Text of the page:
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Relationship of activity with LH concentration

The relationships between activity and LH concentration are shown in Fig. 5. There was no significant correlation between activity and LH concentration (r = 0.32, p = 0.07). Activity and LH concentration were relatively lower on D−3 and gradually increased until D0. However, a high level of activity was still being observed with wild variation after estrus, although LH concentration declined.

Fig. 5. The relationships between activity and LH concentration. LH, luteinizing hormone.
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Relationship of mounting behavior with LH concentration

The relationships between mounting behavior and LH concentration are shown in Fig. 6. There was a positive correlation between mounting behavior and LH concentration (r = 0.36, p < 0.05). Mounting behavior and LH concentration gradually increased from D−2 to D0 and then dropped, but there was a large variation.

Fig. 6. The relationships between mounting behavior and LH concentration.
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Recently, activity measurement has become the most common tool for estrus detection in cows. Many studies have reported that cows are significantly active on the day of estrus compared to on the other days, which is consistently seen in Hanwoo as well [2,16,18,20,26,27]. Our results confirmed that Hanwoo cows were 3–6 times as active during estrus as when not in estrus, corresponding to the results of previous research [15,28,29]. Hanwoo cows showed a stepwise increase in activity from D−2 to D0. This can be interpreted as the cows starting to show sexual interest in their surroundings, accompanied by a restlessness in estrus. Thus, feed intake and rumination time temporarily decline during this period [30]. These characteristics can also be used as a tool for estrus detection, but they are difficult to record accurately [31]. Activity after estrus did not immediately decrease and remained relatively high, contrary to previous findings [16,32]. Activity levels may be influenced by a variety of factors, such as genetics, parity, season, housing, and management [14], as well as milk production in dairy cows [7]. Generally, primiparous cows are more active during estrus compared with multiparous cows. Many studies have also found that the activity of cows during estrus decreased as parity increased [3335]. There was no significant difference in the interaction of parity and activity in our study. Valenza et al. [20] reported that activity measured using an accelerometer was not affected by parity or milk production. They also found that the mean period from onset of activity to ovulation was 28.7 h in dairy cattle. In the pedometer data, the average period between onset of pedometer estrus and ovulation was 29.3 ± 3.9 h, according to Roelofs et al. [18]. Other studies reported that ovulation time could be predicted based on the periods between the onset of specific estrus behavior to ovulation [3638]. The timing of insemination relative to ovulation is one of the crucial factors for obtaining a good pregnancy rate. Future studies on factors that can influence the activity pattern and the periods related to ovulation are needed for accurate detection of estrus and proper timing of insemination to improve pregnancy outcomes in Hanwoo.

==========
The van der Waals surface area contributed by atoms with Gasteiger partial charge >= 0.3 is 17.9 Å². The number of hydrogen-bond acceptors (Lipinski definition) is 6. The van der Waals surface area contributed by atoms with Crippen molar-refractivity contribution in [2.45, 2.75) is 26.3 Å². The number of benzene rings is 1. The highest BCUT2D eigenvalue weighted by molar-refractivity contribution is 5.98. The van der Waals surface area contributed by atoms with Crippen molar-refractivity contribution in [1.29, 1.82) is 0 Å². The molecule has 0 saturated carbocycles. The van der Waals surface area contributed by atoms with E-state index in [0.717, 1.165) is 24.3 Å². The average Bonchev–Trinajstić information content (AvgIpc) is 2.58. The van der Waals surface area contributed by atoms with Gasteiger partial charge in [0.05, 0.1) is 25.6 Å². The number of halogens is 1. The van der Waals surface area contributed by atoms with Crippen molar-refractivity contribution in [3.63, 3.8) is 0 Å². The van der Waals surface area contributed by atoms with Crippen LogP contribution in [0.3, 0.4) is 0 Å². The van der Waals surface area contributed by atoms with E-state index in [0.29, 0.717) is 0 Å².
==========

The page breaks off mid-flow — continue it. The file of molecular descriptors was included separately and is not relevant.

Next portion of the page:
Mounting behavior is a secondary sign of estrus, which seems to be more efficient for estrus detection than standing behavior [39]. Cows that became pregnant were mounted more times than cows that did not become pregnant during estrus [40]. According to Pennington et al. [41], mounting behavior mostly occurred in the unshaded dry lot and feed-manger areas. Furthermore, social interaction can influence the timing of this estrus behavior in herds; larger cows may initiate mounting and inhibit the mounting behavior of smaller cows [14]. Mounting behavior was more common in the afternoon and at night [42,43]. Phillips and Schofileld [43] demonstrated that mounting behavior was most common at 14:00 and 22:00 h, whereas attempted mounting appeared most often in the morning (05:00 and 10:30 h). By contrast, At-Taras and Spah [32] reported that mounting behavior started most frequently in the morning. In our study, mounting behavior was observed most commonly in the afternoon and at night-time on D−2 and D−1, but there was a significant increase in the morning on the day of estrus. Thus, cows were mounted most often shortly before the day of estrus. Interestingly, estrus could be detected in some cows only by mounting behavior, not based on the activity data recorded by the accelerometer. Thus, mounting behavior is worthwhile to use as an assisting parameter for estrus detection, although there were variations among the individual cows.